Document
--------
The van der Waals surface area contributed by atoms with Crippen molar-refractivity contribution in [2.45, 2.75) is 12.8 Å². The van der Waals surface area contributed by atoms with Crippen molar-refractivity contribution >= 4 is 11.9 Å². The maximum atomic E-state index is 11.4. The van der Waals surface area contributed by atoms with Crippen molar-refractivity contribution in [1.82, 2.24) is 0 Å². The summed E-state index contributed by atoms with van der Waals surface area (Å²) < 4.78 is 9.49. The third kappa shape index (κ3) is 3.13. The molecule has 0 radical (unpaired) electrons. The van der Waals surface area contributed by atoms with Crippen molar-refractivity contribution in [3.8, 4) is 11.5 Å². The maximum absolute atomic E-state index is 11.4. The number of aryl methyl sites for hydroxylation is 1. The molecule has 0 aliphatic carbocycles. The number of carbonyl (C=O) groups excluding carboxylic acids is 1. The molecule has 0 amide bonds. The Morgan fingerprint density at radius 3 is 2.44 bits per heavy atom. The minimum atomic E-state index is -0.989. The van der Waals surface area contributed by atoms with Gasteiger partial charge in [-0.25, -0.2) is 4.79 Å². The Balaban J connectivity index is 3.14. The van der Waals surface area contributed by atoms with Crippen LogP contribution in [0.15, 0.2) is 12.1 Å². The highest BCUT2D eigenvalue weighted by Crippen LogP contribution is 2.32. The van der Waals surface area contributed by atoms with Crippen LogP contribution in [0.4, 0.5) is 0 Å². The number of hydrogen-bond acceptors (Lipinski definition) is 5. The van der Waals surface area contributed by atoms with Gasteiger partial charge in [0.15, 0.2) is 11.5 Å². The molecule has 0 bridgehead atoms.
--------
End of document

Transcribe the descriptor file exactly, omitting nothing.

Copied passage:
The van der Waals surface area contributed by atoms with Crippen molar-refractivity contribution in [2.45, 2.75) is 12.8 Å². The van der Waals surface area contributed by atoms with Crippen molar-refractivity contribution >= 4 is 11.9 Å². The maximum atomic E-state index is 11.4. The van der Waals surface area contributed by atoms with Crippen molar-refractivity contribution in [1.82, 2.24) is 0 Å². The summed E-state index contributed by atoms with van der Waals surface area (Å²) < 4.78 is 9.49. The third kappa shape index (κ3) is 3.13. The molecule has 0 radical (unpaired) electrons. The van der Waals surface area contributed by atoms with Crippen molar-refractivity contribution in [3.8, 4) is 11.5 Å². The maximum absolute atomic E-state index is 11.4. The number of aryl methyl sites for hydroxylation is 1. The molecule has 0 aliphatic carbocycles. The number of carbonyl (C=O) groups excluding carboxylic acids is 1. The molecule has 0 amide bonds. The Morgan fingerprint density at radius 3 is 2.44 bits per heavy atom. The minimum atomic E-state index is -0.989. The van der Waals surface area contributed by atoms with Gasteiger partial charge in [-0.25, -0.2) is 4.79 Å². The Balaban J connectivity index is 3.14. The van der Waals surface area contributed by atoms with Crippen LogP contribution in [0.15, 0.2) is 12.1 Å². The highest BCUT2D eigenvalue weighted by Crippen LogP contribution is 2.32. The van der Waals surface area contributed by atoms with Crippen LogP contribution in [0.4, 0.5) is 0 Å². The number of hydrogen-bond acceptors (Lipinski definition) is 5. The van der Waals surface area contributed by atoms with Gasteiger partial charge in [0.15, 0.2) is 11.5 Å². The molecule has 0 bridgehead atoms.